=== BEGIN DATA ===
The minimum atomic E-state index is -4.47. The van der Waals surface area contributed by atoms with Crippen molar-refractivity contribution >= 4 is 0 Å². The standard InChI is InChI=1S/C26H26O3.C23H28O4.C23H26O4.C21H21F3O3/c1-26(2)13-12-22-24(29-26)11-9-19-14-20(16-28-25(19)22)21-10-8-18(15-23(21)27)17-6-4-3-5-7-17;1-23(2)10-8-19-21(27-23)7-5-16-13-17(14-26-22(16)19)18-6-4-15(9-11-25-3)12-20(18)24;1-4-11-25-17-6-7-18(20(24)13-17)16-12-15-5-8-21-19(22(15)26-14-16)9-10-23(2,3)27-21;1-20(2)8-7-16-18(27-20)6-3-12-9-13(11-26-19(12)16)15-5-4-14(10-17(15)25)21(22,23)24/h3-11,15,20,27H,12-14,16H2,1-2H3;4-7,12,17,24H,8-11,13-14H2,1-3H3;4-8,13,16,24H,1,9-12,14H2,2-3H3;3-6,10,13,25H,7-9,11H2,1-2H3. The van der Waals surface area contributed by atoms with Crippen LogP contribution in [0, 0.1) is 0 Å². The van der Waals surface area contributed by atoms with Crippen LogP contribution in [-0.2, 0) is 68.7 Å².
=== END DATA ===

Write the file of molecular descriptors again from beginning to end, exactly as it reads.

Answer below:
The minimum atomic E-state index is -4.47. The van der Waals surface area contributed by atoms with Crippen molar-refractivity contribution >= 4 is 0 Å². The standard InChI is InChI=1S/C26H26O3.C23H28O4.C23H26O4.C21H21F3O3/c1-26(2)13-12-22-24(29-26)11-9-19-14-20(16-28-25(19)22)21-10-8-18(15-23(21)27)17-6-4-3-5-7-17;1-23(2)10-8-19-21(27-23)7-5-16-13-17(14-26-22(16)19)18-6-4-15(9-11-25-3)12-20(18)24;1-4-11-25-17-6-7-18(20(24)13-17)16-12-15-5-8-21-19(22(15)26-14-16)9-10-23(2,3)27-21;1-20(2)8-7-16-18(27-20)6-3-12-9-13(11-26-19(12)16)15-5-4-14(10-17(15)25)21(22,23)24/h3-11,15,20,27H,12-14,16H2,1-2H3;4-7,12,17,24H,8-11,13-14H2,1-3H3;4-8,13,16,24H,1,9-12,14H2,2-3H3;3-6,10,13,25H,7-9,11H2,1-2H3. The van der Waals surface area contributed by atoms with Crippen LogP contribution in [0, 0.1) is 0 Å². The van der Waals surface area contributed by atoms with Crippen LogP contribution in [-0.2, 0) is 68.7 Å².